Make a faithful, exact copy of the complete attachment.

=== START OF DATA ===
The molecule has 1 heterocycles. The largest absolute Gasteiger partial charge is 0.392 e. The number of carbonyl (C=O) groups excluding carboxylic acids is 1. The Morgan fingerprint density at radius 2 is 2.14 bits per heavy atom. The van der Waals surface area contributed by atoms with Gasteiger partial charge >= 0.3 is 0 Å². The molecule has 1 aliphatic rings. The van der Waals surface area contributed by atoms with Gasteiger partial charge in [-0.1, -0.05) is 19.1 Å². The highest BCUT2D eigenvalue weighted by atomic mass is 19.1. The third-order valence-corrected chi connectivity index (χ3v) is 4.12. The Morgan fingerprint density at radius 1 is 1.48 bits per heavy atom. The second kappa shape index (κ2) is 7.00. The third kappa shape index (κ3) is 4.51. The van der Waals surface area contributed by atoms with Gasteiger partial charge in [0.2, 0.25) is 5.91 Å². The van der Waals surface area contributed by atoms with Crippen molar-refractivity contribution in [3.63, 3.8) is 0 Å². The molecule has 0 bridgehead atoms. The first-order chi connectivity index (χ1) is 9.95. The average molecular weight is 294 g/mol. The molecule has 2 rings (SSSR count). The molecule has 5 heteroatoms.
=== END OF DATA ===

The molecule has 1 heterocycles. The largest absolute Gasteiger partial charge is 0.392 e. The number of carbonyl (C=O) groups excluding carboxylic acids is 1. The Morgan fingerprint density at radius 2 is 2.14 bits per heavy atom. The van der Waals surface area contributed by atoms with Gasteiger partial charge >= 0.3 is 0 Å². The molecule has 1 aliphatic rings. The van der Waals surface area contributed by atoms with Gasteiger partial charge in [-0.1, -0.05) is 19.1 Å². The highest BCUT2D eigenvalue weighted by atomic mass is 19.1. The third-order valence-corrected chi connectivity index (χ3v) is 4.12. The Morgan fingerprint density at radius 1 is 1.48 bits per heavy atom. The second kappa shape index (κ2) is 7.00. The third kappa shape index (κ3) is 4.51. The van der Waals surface area contributed by atoms with Gasteiger partial charge in [0.2, 0.25) is 5.91 Å². The van der Waals surface area contributed by atoms with Crippen molar-refractivity contribution in [3.63, 3.8) is 0 Å². The molecule has 0 bridgehead atoms. The first-order chi connectivity index (χ1) is 9.95. The average molecular weight is 294 g/mol. The molecule has 2 rings (SSSR count). The molecule has 5 heteroatoms.